by Emmanuel Joseph
The Government of Barbados has intervened in the food import duty “war” between local manufacturers and farmers and foreign restaurant franchises operating here.
Minister of Industry, International Business, Commerce and Small Business Development, Donville Inniss, told Barbados TODAY this afternoon, he met this morning with the Barbados Chamber of Commerce and Industry and representatives of Subway, Burger King and local supermarket owners to hear their concerns regarding the increase in tariff from 20 per cent to 184 per cent for imported processed meats. †Inniss said he also met yesterday with top officials of the Barbados Agricultural Society and the Barbados Manufacturers Association.
“The intention is on Friday morning, to bring all parties together at my office to discuss and see if we can find a resolution to it. We are working on it, through my ministry,” he revealed.
Just last week, Chief Executive Officer of the BAS, James Paul, warned that more than 500 Barbadian jobs in the manufacturing and agricultural sectors would be in jeopardy if the Government implemented a suggestion by Subway to reduce the food import tariff on processed meat.
Taking a common position on this matter, Paul and Executive Director of the BMA, Bobbi McKay, were responding to a call by Frederick George of Alfundi Investments Limited, which operates the two local Subway Restaurants, to allow his company to continue paying 20 per cent tariff on its importation of the meat, instead of the 184 per cent, the business was just asked to pay.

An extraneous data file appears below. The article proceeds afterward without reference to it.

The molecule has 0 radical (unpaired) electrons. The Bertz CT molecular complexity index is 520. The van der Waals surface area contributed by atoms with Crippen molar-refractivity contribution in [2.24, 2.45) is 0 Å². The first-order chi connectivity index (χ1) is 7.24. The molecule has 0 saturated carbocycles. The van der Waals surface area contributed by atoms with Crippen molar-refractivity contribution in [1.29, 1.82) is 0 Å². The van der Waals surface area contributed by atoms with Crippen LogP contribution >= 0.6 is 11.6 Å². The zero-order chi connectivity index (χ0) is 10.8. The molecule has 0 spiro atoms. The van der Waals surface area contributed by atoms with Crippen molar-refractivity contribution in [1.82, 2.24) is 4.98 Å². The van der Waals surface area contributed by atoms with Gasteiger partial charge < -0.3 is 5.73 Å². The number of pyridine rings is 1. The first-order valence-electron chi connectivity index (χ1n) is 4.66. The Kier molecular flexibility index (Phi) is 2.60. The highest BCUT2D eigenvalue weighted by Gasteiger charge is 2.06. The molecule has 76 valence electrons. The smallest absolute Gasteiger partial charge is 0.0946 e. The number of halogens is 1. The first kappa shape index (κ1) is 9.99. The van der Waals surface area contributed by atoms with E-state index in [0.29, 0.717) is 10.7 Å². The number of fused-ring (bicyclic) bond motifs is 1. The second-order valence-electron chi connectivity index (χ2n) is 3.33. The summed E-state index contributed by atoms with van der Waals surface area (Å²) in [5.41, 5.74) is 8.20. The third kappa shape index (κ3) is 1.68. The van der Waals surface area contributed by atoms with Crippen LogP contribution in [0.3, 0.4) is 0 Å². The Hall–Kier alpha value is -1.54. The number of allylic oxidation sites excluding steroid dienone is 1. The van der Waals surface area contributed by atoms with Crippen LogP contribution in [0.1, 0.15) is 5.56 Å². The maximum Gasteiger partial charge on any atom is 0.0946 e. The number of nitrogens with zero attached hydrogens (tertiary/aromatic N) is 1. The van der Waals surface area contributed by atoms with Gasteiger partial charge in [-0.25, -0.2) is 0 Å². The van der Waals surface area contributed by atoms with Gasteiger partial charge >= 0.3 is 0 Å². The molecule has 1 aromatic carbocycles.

But Paul charged that the lower rate which Subway was paying was a mistake within the system, in that the higher tariff had been in place for a long time now. Paul and McKay agreed that the 184 per cent was “something” they had to fight for in order to protect local manufacturers from unfair competition by foreign investors, whose products were heavily subsidised and who got very little of their items from local sources.
However, trade sources explained this evening that the 20 per cent duty might be something that Barbados had long committed to for goods covered under the tariff head “pre-cooked meats”, but authorities were continuing their research ahead of Friday’s meeting.
Meanwhile, the BAS and BMA heads hold fast to the position that farmers, feed producers and others in the agricultural and manufacturing sectors may have to send home workers and shut down, because they would not be able to compete with foreign businesses, which were already heavily subsidised.
The BAS head announced though, that the BAS and BMA had made representation to the relevant ministries to support them in their stand to keep the 184 per cent tariff in place as a protective measure for local businesses.†He said their aim was to ensure their members were protected.
The agricultural sector’s spokesman sought to make it clear that the rationale behind the high duty was to ensure there was a level playing field for local producers against commodities made in foreign lands.†He said Barbados therefore felt it had to provide some other level of protection, which came in the form of the tariff.
The chief executive officer also rejected the statement by the Subway management official that Barbados had the highest tariffs in the region.†He urged the official to sit down with his organisation and the BMA and discuss any challenges his restaurant may have regarding the supply of local produce. email@example.com